2. If both states have interests that would be impaired if its their laws are not applied, the California court conducts an analysis of “comparative impairment” to determine which state has the greater interest in having its laws applied.
  • When the plaintiff is a California resident who claims to have been injured by the defendant, or when the defendant is doing business in California and subject to suit there, California courts tend to find that California has the greater interest.
  • In either scenario, the court is validating California’s interest in policing (California defendant) or giving redress to its own citizens (California plaintiff).

In short, if a plaintiff can bring the suit in California, there is good chance California law will apply to any veil-piercing claims – even if the company and the fund are located elsewhere.

General Standards in California

California law typically does not require a plaintiff to come forward with evidence of fraud in order to apply the veil piercing doctrine. Rather, a California plaintiff only needs to show that honoring the corporate form would “promote injustice” or “bring about inequitable results.”

California utilizes a non-exclusive, multi-factor test to make veil-piercing determinations. This long list of almost twenty factors (including one factor that points to the existence of additional factors as yet unarticulated by the courts) includes the following:

  1. commingling of funds and other assets;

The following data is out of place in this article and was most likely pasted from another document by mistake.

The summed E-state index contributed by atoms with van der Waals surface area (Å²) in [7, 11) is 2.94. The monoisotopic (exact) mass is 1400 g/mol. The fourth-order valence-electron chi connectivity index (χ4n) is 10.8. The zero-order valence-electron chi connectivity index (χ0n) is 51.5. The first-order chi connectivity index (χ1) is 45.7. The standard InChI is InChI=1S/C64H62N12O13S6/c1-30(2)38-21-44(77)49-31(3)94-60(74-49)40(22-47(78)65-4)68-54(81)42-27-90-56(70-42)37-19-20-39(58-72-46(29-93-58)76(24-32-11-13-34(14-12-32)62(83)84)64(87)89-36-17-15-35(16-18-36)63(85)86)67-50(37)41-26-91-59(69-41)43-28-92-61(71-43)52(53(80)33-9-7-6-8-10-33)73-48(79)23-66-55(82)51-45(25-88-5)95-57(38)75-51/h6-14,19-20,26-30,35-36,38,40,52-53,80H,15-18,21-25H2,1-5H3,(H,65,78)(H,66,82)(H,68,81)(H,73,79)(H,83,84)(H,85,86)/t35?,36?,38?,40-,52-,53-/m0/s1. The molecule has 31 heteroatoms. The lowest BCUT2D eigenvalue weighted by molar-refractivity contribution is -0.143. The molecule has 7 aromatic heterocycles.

2. the holding out by an individual that he is personally liable for the debts of the corporation
  3. failure to maintain adequate corporate records;
  4. identical equitable ownership in the two entities;
  5. identification of the directors and officers of the two entities in the responsible supervision and management;
  6. sole ownership of all of the stock in a corporation by one individual or the members of a family;
  7. the use of the same office or business location;
  8. the employment of the same employees and/or attorney; and
  9. failure to maintain arm’s length relationships among related entities.

Morrison Knudsen Corp. v. Hancock, Rothert & Bunshoft, LLP, 69 Cal. App. 4th 223, 249–50 (Cal. Ct. App. 1999). California courts have made it clear that summary judgment is rarely appropriate for veil-piercing determinations. All a plaintiff likely needs to survive summary judgment is a genuine dispute of material fact over some of these factors.

Takeaways:

What You Can Do

So, what can you do to protect a fund from piercing claims? Our prior post outlined a list of dos and don’ts to help minimize exposure to alter ego claims. If the portfolio company is potentially subject to claims in California, these concerns are even more heightened. A fund manager might evaluate the structure with the view of a California court: would recognizing the corporate limitation of liability “promote injustice” or “bring about inequitable results?” If so, the manager may want to take steps to further extend its arm’s length relationship with the investment.